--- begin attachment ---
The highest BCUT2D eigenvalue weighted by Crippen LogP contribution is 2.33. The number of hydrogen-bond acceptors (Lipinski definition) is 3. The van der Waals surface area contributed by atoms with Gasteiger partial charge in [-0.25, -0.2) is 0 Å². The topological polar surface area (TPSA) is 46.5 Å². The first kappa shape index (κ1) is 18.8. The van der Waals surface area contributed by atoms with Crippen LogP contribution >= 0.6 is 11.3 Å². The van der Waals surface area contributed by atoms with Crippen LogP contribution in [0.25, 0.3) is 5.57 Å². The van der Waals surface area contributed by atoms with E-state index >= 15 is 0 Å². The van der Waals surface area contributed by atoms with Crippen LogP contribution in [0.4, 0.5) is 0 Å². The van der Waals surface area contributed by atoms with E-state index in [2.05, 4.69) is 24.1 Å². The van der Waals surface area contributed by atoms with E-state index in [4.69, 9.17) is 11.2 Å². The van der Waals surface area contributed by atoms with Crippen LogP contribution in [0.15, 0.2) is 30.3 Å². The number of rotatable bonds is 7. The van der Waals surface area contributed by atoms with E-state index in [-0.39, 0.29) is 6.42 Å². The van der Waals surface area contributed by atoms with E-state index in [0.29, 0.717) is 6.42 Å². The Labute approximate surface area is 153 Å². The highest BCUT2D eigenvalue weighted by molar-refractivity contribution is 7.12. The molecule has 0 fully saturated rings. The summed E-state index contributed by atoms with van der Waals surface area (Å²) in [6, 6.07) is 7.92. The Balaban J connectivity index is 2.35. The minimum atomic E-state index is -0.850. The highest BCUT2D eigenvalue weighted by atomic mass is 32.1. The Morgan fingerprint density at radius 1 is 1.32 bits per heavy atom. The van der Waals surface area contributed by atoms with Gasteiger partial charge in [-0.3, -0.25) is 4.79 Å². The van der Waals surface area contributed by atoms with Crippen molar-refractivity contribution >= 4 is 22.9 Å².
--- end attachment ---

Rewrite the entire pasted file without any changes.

The highest BCUT2D eigenvalue weighted by Crippen LogP contribution is 2.33. The number of hydrogen-bond acceptors (Lipinski definition) is 3. The van der Waals surface area contributed by atoms with Gasteiger partial charge in [-0.25, -0.2) is 0 Å². The topological polar surface area (TPSA) is 46.5 Å². The first kappa shape index (κ1) is 18.8. The van der Waals surface area contributed by atoms with Crippen LogP contribution >= 0.6 is 11.3 Å². The van der Waals surface area contributed by atoms with Crippen LogP contribution in [0.25, 0.3) is 5.57 Å². The van der Waals surface area contributed by atoms with E-state index >= 15 is 0 Å². The van der Waals surface area contributed by atoms with Crippen LogP contribution in [0.4, 0.5) is 0 Å². The van der Waals surface area contributed by atoms with E-state index in [2.05, 4.69) is 24.1 Å². The van der Waals surface area contributed by atoms with E-state index in [4.69, 9.17) is 11.2 Å². The van der Waals surface area contributed by atoms with Crippen LogP contribution in [0.15, 0.2) is 30.3 Å². The number of rotatable bonds is 7. The van der Waals surface area contributed by atoms with E-state index in [-0.39, 0.29) is 6.42 Å². The van der Waals surface area contributed by atoms with E-state index in [0.29, 0.717) is 6.42 Å². The Labute approximate surface area is 153 Å². The highest BCUT2D eigenvalue weighted by molar-refractivity contribution is 7.12. The molecule has 0 fully saturated rings. The summed E-state index contributed by atoms with van der Waals surface area (Å²) in [6, 6.07) is 7.92. The Balaban J connectivity index is 2.35. The minimum atomic E-state index is -0.850. The highest BCUT2D eigenvalue weighted by atomic mass is 32.1. The Morgan fingerprint density at radius 1 is 1.32 bits per heavy atom. The van der Waals surface area contributed by atoms with Gasteiger partial charge in [-0.3, -0.25) is 4.79 Å². The van der Waals surface area contributed by atoms with Crippen molar-refractivity contribution >= 4 is 22.9 Å².